Parenting Toddlers and Parenting Teenagers ~Family Government in Action | Teaching Self-Government

Parenting Toddlers and Parenting Teenagers ~Family Government in Action


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Parenting Toddlers ~ Small Successes


I've been working with my son Jack for the last six months to appropriately accept correction. He's 21 months old. He'll do something inappropriate, I'll tell him the right thing to do and then say, "You say, 'OK, mom.'" I've been wondering, over the course of the months, if my efforts were in vain. Was he too young? Would he ever get it? Tonight during bath time I gave him an instruction, and then told him to say, "OK, mom." And he said, "OK, mom." It took me by such surprise! I clapped and cheered and made a big deal about it. I just wanted to share this little success with you.

I remember when my babies first started saying, "okay" too.  Their first great lesson was learned; that it was a good happy thing to respect mommy and daddy and do what they said.

       Praise is the key to teaching this lesson and making a lasting impression.  Don't be afraid to dance around the house and cheer if you are excited.  Show your emotions.  Your children want to see you like you really are and know how you really feel.  Even when a consequence is earned, or time-out is needed, don't forget to praise like you mean it for good choices.

       Adults are often too somber and take too much to get excitement out of.  Done deep in all of us, we want to cheer and party.  Let's be honest, we want to do it every day.  Who doesn't want life to feel like a great big family Party?     

Speaking of keeping the family government feeling alive and excited.......below is a response from a family with teen-aged children who really love and use family meetings.  They are excited to take their family government to the next level.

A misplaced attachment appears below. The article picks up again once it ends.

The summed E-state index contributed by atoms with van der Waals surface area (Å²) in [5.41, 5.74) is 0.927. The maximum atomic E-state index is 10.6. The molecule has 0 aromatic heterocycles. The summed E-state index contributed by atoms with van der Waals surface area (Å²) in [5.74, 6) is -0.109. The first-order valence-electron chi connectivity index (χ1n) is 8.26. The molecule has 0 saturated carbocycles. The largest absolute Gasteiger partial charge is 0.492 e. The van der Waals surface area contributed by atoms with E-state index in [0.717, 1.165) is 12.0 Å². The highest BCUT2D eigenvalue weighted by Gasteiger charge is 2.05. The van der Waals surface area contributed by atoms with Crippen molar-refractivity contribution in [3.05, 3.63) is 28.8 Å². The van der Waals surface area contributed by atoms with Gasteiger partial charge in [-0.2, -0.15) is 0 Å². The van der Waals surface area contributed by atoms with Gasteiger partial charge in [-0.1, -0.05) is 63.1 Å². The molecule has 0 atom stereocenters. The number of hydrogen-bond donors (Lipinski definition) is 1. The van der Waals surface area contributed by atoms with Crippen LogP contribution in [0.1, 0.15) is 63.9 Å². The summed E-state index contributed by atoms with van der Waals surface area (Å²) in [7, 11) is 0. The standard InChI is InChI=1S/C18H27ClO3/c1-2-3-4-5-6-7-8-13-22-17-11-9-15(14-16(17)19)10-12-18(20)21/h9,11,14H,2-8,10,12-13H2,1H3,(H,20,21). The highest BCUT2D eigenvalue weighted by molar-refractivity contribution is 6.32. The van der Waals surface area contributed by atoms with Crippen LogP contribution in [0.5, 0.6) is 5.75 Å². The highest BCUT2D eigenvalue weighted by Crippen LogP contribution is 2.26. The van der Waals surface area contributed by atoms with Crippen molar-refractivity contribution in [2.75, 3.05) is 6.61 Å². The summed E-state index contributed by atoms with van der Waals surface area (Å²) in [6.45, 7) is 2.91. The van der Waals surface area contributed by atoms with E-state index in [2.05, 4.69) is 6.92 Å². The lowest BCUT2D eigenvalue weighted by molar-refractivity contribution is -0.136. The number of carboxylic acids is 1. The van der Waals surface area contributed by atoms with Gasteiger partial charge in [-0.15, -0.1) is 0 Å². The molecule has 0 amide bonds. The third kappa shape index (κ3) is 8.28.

Teenagers Taking the Lead in the Family:

Our family is listening to your LDSEHE eConference now on Sunday evenings as a FHE.  Can you believe this?  This is the idea of our two teen-aged daughters, ages 13 and 16!  They were disappointed in their 18 year old sister for not showing more excitement about the idea!  My husband and I purchased a special family council notebook and showed it to the family, we are writing our family mission statement in the front and will begin those meetings after we've heard the lecture on it.  
     The kids are all very excited to do this.  They made sure that their 18 year old sister, who had been out of town,  saw the BBC show... The funny thing is, our family really does function quite peacefully and well, but still, they want MORE.  They like the idea of being able to disagree respectfully and they like the freedom and voice that comes to them (protected by family rules) in being able to voice and tackle problems in the family in a family council.  
     I keep wondering what major improvement this will bring that motivates them so much to want to do this, but I think that it is more the idea that there is a system in place that appeals to them.  We naturally like the order, we feel safe in it.  As teenagers, they are such good girls really, they don't give me any trouble, but they still desire this system in place, spelled out, agreed upon by all, enforced, so to speak by the parents, which allows them to freely tackle family problems and solve them.  I think it gives them a forum, which gives them more of a voice.  It sounds like we don't give them one, we do, but this is a system which protects that voice and encourages it in an orderly manner.  I think that really appeals to them.  
I think we'll also be teaching our children diplomatic skills for solving problems in our family councils.  
Anyway, just thought I'd share it with you--how this is working for us.  

I LOVE this email!  This family is really doing the family vision well.  The children see that if they know how to govern their own behaviors then they have more control over their lives and their happiness at home.  These children really want self-government and they are going for it.

       **It is really important that there are no surprises in your parenting, or family government.  Surprise consequences create mistrust of the parents.  Your system of parenting and family culture should be completely understood by the children.  I think letting the children listen to the CD sets is a GREAT idea!  When I was going through the editing process for the CDs, my daughter didn't want me to turn them off.  She said, "Mom, I know we already do this, but it is really interesting to listen too.  Please don't stop here.  I want to hear the rest."

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